The newspaper published an online video depicting a truck of Turkish secret services which allegedly transported arms to jihadists in Syria. Erdogan called the report a "betrayal" and promised that Dundar "will pay a high price."
Nevertheless, the journalist continues his struggle for freedom of speech and writes his column from prison. His arrest has made him a symbol of the suppression of basic human rights in the country, DTN wrote.
Even while in detention, Dundar has not lost his courage and ironically described his arrival to the facility. Replying to the question of why he was arrested, the journalist answered: "I am a spy. But if you ask, what country I'm working for, I am not sure what to say."
His colleagues have also not let the country's authorities to intimidate them. They believe that they have to tell people the truth.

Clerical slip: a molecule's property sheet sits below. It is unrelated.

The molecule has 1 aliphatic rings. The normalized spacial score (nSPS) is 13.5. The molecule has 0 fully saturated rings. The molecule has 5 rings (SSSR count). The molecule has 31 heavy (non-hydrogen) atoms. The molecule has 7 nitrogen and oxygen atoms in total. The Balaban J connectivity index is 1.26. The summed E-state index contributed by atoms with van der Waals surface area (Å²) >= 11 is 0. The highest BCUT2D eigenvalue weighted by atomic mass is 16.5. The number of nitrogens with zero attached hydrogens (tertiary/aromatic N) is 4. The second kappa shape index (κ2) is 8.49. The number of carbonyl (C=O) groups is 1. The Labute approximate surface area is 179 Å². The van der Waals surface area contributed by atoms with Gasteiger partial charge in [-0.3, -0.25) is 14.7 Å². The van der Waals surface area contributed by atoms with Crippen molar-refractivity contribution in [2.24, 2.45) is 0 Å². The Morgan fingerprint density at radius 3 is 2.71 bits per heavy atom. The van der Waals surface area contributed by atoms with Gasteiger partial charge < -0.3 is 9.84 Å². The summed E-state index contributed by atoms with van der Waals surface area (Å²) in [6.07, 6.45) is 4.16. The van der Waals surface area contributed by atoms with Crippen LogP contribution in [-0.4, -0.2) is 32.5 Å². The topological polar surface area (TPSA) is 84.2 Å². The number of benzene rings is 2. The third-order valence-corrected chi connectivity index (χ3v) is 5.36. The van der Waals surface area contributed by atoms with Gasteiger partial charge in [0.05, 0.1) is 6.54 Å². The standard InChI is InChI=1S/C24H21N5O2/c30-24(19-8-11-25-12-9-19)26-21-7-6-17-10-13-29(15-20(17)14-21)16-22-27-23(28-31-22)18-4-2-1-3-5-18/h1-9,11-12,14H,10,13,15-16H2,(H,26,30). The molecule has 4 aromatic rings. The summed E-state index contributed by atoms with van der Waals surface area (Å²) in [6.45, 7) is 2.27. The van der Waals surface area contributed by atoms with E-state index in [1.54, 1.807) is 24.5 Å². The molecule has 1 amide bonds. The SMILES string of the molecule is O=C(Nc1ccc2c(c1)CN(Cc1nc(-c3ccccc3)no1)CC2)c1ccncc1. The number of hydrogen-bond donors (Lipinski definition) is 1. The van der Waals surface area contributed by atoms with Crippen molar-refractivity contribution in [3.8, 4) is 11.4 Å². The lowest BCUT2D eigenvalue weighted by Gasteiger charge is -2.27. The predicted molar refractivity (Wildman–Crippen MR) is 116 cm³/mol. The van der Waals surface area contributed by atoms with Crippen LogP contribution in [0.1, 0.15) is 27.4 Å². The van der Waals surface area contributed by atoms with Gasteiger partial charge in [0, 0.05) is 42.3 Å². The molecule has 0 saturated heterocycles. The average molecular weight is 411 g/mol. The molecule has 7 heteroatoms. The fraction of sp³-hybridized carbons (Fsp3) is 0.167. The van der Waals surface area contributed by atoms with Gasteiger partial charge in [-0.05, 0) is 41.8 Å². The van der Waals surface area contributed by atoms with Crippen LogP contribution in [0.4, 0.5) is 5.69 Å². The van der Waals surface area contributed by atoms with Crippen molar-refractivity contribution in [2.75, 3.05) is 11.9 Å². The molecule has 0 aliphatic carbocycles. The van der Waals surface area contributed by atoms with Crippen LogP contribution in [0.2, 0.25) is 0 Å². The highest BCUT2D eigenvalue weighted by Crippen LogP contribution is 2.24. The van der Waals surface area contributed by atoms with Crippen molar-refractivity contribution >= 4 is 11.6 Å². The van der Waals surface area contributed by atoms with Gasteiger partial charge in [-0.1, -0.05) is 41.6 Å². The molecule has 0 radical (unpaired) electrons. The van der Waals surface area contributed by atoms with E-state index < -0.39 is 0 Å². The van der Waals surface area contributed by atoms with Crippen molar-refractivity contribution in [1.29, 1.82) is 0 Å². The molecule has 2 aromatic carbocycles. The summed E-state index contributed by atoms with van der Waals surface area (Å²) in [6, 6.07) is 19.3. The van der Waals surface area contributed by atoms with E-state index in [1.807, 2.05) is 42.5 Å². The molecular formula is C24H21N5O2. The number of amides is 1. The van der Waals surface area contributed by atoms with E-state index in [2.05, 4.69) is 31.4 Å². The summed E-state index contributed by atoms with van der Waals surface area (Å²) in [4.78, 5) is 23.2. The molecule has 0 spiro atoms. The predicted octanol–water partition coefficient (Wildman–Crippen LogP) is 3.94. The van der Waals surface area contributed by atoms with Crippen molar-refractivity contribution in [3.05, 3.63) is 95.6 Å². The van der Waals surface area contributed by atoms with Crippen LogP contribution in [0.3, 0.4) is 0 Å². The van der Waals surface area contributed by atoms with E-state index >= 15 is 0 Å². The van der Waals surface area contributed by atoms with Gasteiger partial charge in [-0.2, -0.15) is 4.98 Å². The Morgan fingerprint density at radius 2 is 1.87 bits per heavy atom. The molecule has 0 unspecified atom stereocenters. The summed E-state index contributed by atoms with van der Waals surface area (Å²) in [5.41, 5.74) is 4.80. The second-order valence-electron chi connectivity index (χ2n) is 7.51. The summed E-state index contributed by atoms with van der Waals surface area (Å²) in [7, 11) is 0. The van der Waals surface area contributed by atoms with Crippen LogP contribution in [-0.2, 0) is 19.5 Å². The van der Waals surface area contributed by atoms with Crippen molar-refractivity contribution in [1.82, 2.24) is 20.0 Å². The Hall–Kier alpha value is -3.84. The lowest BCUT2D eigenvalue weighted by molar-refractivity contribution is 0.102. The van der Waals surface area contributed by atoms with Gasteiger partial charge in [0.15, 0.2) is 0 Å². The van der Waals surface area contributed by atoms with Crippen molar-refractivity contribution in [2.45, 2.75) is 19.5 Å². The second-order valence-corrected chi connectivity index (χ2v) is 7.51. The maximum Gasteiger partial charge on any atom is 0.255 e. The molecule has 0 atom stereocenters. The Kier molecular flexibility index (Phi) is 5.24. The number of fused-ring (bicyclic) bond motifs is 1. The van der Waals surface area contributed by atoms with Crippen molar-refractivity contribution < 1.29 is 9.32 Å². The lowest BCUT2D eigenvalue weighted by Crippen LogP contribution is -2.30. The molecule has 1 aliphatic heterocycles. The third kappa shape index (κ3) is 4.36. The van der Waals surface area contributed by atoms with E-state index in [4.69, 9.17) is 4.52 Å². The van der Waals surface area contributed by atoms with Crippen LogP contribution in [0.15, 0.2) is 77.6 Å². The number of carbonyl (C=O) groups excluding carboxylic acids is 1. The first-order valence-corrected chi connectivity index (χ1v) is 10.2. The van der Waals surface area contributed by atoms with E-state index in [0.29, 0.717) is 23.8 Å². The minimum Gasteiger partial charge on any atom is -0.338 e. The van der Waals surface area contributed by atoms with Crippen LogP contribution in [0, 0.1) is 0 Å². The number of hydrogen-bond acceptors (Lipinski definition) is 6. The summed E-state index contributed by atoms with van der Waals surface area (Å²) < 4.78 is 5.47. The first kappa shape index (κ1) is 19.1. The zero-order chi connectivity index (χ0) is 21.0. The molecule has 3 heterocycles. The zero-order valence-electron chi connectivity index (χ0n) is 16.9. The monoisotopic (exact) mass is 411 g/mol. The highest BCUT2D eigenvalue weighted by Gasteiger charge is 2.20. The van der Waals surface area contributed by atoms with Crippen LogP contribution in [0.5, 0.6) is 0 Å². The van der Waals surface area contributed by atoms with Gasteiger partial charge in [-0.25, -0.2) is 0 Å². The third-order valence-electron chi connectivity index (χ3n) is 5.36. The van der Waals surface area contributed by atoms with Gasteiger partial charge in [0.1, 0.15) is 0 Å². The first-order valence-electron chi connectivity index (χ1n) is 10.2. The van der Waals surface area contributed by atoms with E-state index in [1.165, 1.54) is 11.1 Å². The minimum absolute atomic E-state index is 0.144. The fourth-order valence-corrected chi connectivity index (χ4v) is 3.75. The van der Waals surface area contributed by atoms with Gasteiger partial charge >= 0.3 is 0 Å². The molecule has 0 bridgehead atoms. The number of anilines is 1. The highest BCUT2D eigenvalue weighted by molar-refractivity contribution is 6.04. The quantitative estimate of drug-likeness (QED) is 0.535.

"We are just doing our job, which is to inform the public about what is happening in our country," the deputy chief-editor of Cumhuriyet, Tahir Ozyurtseven, said. "It is an everyday struggle for us to continue telling the truth," he added.
According to DTN, Dundar and another arrested journalist have sent to European leaders a letter, warning them of cooperation with the Turkish government. In their opinion, the Turkish government has lost all respect for freedom of speech and expression.
The EU government and several NGOs have repeatedly criticized the growing repression against the media and the opposition in Turkey. In Reporters without Borders' ranking of freedom of expression, Turkey is now in the 149th place.